WordPress Governance Project Flagged as Unofficial and Removed from WordPress.org

Earlier this morning, WordPress Community Team representative Francesca Marano posted a notice on behalf of the governance project’s leadership to announce that the project has been removed from WordPress.org.

“Concerns have been raised about the posting of news about the WordPress Governance Project on make.wordpress.org and use of the #community-team Slack channel giving the impression the project is sanctioned as an official WordPress project,” Marano said. “It has not received such sanctions from WordPress leadership.”

“We went through what we believed were the appropriate channels for launching the project through the Community group (ie speaking to group members, asking for access to the Make blog, coordinating with the team and others to find a meeting time which didn’t collide with others, etc),” Morten Rand-Hendriksen said. “We were later informed the project was not sanctioned by WordPress leadership and therefore cannot use the Make blog or Slack.” He would not comment further on what transpired or the communication his team received.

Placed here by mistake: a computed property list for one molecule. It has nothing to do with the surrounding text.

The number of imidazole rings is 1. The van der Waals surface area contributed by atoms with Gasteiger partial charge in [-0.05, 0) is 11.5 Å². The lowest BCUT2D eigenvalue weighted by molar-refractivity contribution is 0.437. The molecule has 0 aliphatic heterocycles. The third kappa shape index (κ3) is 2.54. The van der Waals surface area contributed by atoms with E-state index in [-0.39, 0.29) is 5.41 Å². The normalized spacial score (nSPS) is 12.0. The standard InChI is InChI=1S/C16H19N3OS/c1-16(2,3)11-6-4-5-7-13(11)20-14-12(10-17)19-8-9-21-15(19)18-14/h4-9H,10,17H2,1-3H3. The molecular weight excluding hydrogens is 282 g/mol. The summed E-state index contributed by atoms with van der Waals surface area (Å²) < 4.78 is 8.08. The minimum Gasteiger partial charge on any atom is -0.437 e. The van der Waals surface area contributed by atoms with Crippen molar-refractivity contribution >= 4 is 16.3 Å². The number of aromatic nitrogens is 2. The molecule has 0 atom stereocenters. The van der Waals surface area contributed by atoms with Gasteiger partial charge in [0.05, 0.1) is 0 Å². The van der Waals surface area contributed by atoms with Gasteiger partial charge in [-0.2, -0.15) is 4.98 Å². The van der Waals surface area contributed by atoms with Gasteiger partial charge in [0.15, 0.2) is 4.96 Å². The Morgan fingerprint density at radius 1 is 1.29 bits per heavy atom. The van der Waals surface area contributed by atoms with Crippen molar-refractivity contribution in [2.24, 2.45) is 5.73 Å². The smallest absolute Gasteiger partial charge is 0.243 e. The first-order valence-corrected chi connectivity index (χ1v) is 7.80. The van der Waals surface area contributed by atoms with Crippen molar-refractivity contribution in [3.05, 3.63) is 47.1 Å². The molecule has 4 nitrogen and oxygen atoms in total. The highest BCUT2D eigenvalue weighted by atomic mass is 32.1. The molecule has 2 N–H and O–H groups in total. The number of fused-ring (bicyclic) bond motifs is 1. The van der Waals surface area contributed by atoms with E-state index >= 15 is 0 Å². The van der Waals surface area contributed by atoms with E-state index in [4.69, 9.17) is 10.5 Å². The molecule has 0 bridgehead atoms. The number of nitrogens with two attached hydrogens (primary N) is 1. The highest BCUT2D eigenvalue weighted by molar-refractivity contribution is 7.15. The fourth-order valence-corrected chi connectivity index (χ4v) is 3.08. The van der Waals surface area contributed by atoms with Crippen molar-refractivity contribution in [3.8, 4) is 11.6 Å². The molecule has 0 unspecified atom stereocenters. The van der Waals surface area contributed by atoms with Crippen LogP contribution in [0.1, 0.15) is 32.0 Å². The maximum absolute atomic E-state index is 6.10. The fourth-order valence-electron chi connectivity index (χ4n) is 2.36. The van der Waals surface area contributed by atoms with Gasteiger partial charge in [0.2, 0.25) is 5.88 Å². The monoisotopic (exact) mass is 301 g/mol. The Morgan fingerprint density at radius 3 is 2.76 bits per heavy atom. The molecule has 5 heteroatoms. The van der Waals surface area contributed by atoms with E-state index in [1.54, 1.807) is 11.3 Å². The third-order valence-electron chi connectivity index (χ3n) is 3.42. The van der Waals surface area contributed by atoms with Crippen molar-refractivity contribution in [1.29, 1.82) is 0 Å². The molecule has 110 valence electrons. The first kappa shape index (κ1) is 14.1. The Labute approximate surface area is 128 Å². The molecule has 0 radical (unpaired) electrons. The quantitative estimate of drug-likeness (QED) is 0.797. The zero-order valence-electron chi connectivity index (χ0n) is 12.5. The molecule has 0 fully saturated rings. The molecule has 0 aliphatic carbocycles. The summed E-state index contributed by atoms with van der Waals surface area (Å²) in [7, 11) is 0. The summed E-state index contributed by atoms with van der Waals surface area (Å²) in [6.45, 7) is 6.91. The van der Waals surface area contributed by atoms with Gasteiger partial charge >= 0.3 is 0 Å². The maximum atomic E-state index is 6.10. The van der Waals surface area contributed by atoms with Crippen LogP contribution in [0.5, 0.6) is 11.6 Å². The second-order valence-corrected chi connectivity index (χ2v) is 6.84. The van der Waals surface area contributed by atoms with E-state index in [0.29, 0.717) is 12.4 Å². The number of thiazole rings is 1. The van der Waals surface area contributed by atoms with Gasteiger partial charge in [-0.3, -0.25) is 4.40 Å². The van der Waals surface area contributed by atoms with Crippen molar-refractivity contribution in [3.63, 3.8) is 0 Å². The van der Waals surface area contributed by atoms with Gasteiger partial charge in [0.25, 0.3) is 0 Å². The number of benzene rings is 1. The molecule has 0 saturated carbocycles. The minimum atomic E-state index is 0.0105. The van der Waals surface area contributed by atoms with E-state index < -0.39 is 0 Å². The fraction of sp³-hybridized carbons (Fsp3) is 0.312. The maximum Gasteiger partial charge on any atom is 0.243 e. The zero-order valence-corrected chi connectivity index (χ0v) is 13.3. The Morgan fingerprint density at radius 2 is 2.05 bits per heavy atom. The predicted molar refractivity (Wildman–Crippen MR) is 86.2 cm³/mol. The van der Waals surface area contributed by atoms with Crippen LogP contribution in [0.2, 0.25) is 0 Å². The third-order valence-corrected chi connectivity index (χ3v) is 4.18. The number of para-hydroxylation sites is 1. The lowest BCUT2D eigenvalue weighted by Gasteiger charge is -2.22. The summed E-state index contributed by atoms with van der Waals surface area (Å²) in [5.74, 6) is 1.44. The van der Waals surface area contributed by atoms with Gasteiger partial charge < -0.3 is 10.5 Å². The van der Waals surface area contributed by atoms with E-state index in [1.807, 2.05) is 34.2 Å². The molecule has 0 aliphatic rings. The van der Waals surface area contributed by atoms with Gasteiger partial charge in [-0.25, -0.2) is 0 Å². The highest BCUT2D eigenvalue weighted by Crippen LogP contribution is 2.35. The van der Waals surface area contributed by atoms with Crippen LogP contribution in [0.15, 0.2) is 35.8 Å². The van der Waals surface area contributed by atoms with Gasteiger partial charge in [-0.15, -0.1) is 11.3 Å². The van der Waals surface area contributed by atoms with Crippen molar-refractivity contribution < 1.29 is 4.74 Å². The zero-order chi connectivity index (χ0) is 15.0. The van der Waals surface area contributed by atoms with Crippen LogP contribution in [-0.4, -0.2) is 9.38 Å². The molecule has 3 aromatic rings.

For the time being, it looks like the governance project will need to prove its worth independently before being officially adopted by WordPress. Many other community-led efforts and tools have followed this same process before coming under the umbrella of core.

The project now has its own dedicated website at wpgovernance.com and a Slack instance at twgp.slack.com. The first meeting was set for January 8 but has been postponed to January, 15, 1600 UTC to allow participants to sign up at the new Slack workspace.